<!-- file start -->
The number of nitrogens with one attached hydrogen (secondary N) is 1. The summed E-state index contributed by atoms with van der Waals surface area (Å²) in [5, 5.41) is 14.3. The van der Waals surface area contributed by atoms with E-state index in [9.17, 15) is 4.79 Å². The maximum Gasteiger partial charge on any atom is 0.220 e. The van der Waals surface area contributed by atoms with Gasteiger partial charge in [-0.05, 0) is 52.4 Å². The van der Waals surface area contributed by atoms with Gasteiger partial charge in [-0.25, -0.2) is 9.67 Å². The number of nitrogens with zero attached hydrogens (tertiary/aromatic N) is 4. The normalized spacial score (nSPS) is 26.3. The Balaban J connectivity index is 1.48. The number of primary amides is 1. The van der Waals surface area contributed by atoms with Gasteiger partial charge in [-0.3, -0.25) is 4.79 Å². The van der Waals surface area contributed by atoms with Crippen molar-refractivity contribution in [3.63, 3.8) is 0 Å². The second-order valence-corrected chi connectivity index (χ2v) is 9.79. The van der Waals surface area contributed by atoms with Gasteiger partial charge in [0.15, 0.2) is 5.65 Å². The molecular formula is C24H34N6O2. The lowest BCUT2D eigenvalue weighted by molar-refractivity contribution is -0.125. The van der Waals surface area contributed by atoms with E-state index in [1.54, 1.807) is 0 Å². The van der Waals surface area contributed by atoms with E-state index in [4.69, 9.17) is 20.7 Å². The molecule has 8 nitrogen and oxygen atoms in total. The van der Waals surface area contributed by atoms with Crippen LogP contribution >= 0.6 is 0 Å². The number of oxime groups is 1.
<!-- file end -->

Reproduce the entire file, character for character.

The number of nitrogens with one attached hydrogen (secondary N) is 1. The summed E-state index contributed by atoms with van der Waals surface area (Å²) in [5, 5.41) is 14.3. The van der Waals surface area contributed by atoms with E-state index in [9.17, 15) is 4.79 Å². The maximum Gasteiger partial charge on any atom is 0.220 e. The van der Waals surface area contributed by atoms with Gasteiger partial charge in [-0.05, 0) is 52.4 Å². The van der Waals surface area contributed by atoms with Gasteiger partial charge in [-0.25, -0.2) is 9.67 Å². The number of nitrogens with zero attached hydrogens (tertiary/aromatic N) is 4. The normalized spacial score (nSPS) is 26.3. The Balaban J connectivity index is 1.48. The number of primary amides is 1. The van der Waals surface area contributed by atoms with Gasteiger partial charge in [-0.3, -0.25) is 4.79 Å². The van der Waals surface area contributed by atoms with Crippen molar-refractivity contribution in [3.63, 3.8) is 0 Å². The second-order valence-corrected chi connectivity index (χ2v) is 9.79. The van der Waals surface area contributed by atoms with Gasteiger partial charge in [0.15, 0.2) is 5.65 Å². The molecular formula is C24H34N6O2. The lowest BCUT2D eigenvalue weighted by molar-refractivity contribution is -0.125. The van der Waals surface area contributed by atoms with E-state index in [1.54, 1.807) is 0 Å². The van der Waals surface area contributed by atoms with E-state index in [4.69, 9.17) is 20.7 Å². The molecule has 8 nitrogen and oxygen atoms in total. The van der Waals surface area contributed by atoms with Crippen LogP contribution >= 0.6 is 0 Å². The number of oxime groups is 1.